You didn't need this data to reach the same conclusion; logic would have also told you that profits are primarily driving higher EPS. Employment growth is now the best since the 1990s; compensation growth is the highest in 6 years; consumption growth is the highest in 8 years. Why would anyone expect there to be no sales growth under these conditions?
Moreover, there has been a surge in profit margins to all-time highs. The combination of sales growth and an expansion in margins can only lead to higher profits (data from BBG).
Finally, buybacks are said to come at the expense of investments in growth that would be a better use of capital. There are several problems with this argument.
First, investment in manufacturing is in fact booming (data from BEA).
Second, the annual growth in R&D investment is 8%, matching the levels from expansions in the 1990s and 2000s.
It's hard to say companies are not investing in future growth. Should they be investing even more? Probably not.
Capacity utilization rates are below optimal. Were they higher, then greater investment would be warranted, but that's not the case at present. There is no shareholder benefit to over-investment.
Some of the recent reduction in capital spending is associated with the energy sector, which accounted for 39% of global capex in 2014 (article). This sector is certainly not in need of greater investment.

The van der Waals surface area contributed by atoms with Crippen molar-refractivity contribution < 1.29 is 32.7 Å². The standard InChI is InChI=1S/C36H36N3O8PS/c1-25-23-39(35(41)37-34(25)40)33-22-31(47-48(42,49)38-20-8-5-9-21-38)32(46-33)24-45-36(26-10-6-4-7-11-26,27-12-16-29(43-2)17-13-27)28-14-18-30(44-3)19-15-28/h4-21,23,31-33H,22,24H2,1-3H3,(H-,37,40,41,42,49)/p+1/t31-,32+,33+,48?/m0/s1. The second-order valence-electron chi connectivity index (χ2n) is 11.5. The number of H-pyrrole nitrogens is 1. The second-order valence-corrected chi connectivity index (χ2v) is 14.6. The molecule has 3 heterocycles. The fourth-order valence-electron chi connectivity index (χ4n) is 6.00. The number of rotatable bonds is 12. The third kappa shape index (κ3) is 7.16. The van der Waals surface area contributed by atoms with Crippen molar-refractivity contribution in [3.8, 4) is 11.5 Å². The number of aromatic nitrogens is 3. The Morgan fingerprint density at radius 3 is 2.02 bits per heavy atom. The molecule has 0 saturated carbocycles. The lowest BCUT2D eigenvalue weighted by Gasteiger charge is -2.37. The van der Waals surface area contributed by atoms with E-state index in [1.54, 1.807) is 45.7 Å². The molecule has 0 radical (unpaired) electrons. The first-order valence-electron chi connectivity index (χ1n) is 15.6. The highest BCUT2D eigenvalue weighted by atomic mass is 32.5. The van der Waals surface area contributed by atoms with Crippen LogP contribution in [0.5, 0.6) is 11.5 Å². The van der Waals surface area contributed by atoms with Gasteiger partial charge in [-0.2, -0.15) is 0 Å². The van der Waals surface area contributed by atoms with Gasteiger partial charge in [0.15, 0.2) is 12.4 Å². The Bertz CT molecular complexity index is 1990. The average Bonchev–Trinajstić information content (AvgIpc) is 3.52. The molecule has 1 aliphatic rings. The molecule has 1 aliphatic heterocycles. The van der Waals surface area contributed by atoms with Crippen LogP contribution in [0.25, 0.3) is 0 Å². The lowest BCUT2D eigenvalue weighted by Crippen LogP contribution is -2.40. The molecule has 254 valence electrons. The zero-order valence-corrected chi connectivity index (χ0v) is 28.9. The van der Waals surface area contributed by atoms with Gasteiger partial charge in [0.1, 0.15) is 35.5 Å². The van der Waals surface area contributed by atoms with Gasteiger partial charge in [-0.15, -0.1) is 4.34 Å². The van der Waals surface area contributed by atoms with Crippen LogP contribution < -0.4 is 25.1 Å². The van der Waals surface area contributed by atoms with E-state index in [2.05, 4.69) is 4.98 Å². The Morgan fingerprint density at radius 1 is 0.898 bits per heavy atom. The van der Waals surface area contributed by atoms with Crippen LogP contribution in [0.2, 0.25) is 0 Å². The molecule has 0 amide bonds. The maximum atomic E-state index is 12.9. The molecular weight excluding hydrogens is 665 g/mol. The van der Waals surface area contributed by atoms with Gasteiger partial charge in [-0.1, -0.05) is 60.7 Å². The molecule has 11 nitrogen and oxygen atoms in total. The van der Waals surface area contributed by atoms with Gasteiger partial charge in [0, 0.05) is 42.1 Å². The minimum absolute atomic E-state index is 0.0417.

Which brings up a key point: the companies that are generating the most cash and engaging in the most buybacks are in industries that are less capital intensive, like technology. So there might well be a mismatch between companies accounting for most of the buybacks and those most in need of investment in their operations.
More generally, there is a good argument to be made that the rise in corporate buyback activity since the early 2000s has much to do with the continued shift in the economy away from lower profitability and more capital intensive industries to those like technology and healthcare that require less capital and generate high amounts of cash.
In summary, it's true that buybacks represent a large source of demand for equities and have helped push asset prices higher. But much of what else is believed about buybacks is a myth.